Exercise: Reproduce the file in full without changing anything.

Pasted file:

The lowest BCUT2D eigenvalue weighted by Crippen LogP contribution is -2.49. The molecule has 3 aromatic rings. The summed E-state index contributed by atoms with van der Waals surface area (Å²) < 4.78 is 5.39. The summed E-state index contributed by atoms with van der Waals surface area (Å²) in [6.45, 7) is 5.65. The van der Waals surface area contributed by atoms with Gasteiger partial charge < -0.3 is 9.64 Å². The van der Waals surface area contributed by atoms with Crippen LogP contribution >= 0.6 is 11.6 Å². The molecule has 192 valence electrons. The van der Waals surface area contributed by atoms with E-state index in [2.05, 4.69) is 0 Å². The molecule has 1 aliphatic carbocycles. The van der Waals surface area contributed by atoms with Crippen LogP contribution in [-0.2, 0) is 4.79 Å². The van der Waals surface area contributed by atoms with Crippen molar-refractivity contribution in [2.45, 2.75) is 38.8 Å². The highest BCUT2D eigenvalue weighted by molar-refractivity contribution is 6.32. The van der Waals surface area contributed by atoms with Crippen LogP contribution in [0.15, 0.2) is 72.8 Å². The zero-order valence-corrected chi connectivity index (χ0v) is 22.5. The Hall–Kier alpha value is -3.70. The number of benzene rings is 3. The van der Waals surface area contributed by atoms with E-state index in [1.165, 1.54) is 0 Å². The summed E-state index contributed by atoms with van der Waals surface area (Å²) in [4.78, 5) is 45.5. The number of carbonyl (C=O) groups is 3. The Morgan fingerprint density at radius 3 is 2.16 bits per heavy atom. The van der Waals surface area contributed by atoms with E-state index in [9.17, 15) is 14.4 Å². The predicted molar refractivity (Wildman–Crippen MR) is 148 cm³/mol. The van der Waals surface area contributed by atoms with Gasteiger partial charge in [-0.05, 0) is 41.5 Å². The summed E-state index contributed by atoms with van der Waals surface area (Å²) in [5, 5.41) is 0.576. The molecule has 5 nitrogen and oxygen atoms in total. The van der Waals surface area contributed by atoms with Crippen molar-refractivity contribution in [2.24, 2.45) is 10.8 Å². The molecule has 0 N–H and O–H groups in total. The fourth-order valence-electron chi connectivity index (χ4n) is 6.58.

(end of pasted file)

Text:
The lowest BCUT2D eigenvalue weighted by Crippen LogP contribution is -2.49. The molecule has 3 aromatic rings. The summed E-state index contributed by atoms with van der Waals surface area (Å²) < 4.78 is 5.39. The summed E-state index contributed by atoms with van der Waals surface area (Å²) in [6.45, 7) is 5.65. The van der Waals surface area contributed by atoms with Gasteiger partial charge < -0.3 is 9.64 Å². The van der Waals surface area contributed by atoms with Crippen LogP contribution >= 0.6 is 11.6 Å². The molecule has 192 valence electrons. The van der Waals surface area contributed by atoms with E-state index in [2.05, 4.69) is 0 Å². The molecule has 1 aliphatic carbocycles. The van der Waals surface area contributed by atoms with Crippen LogP contribution in [-0.2, 0) is 4.79 Å². The van der Waals surface area contributed by atoms with Crippen molar-refractivity contribution in [2.45, 2.75) is 38.8 Å². The highest BCUT2D eigenvalue weighted by molar-refractivity contribution is 6.32. The van der Waals surface area contributed by atoms with Crippen LogP contribution in [0.15, 0.2) is 72.8 Å². The zero-order valence-corrected chi connectivity index (χ0v) is 22.5. The Hall–Kier alpha value is -3.70. The number of benzene rings is 3. The van der Waals surface area contributed by atoms with E-state index in [1.165, 1.54) is 0 Å². The summed E-state index contributed by atoms with van der Waals surface area (Å²) in [4.78, 5) is 45.5. The number of carbonyl (C=O) groups is 3. The Morgan fingerprint density at radius 3 is 2.16 bits per heavy atom. The van der Waals surface area contributed by atoms with E-state index in [9.17, 15) is 14.4 Å². The predicted molar refractivity (Wildman–Crippen MR) is 148 cm³/mol. The van der Waals surface area contributed by atoms with Gasteiger partial charge in [-0.05, 0) is 41.5 Å². The summed E-state index contributed by atoms with van der Waals surface area (Å²) in [5, 5.41) is 0.576. The molecule has 5 nitrogen and oxygen atoms in total. The van der Waals surface area contributed by atoms with Crippen molar-refractivity contribution in [2.24, 2.45) is 10.8 Å². The molecule has 0 N–H and O–H groups in total. The fourth-order valence-electron chi connectivity index (χ4n) is 6.58.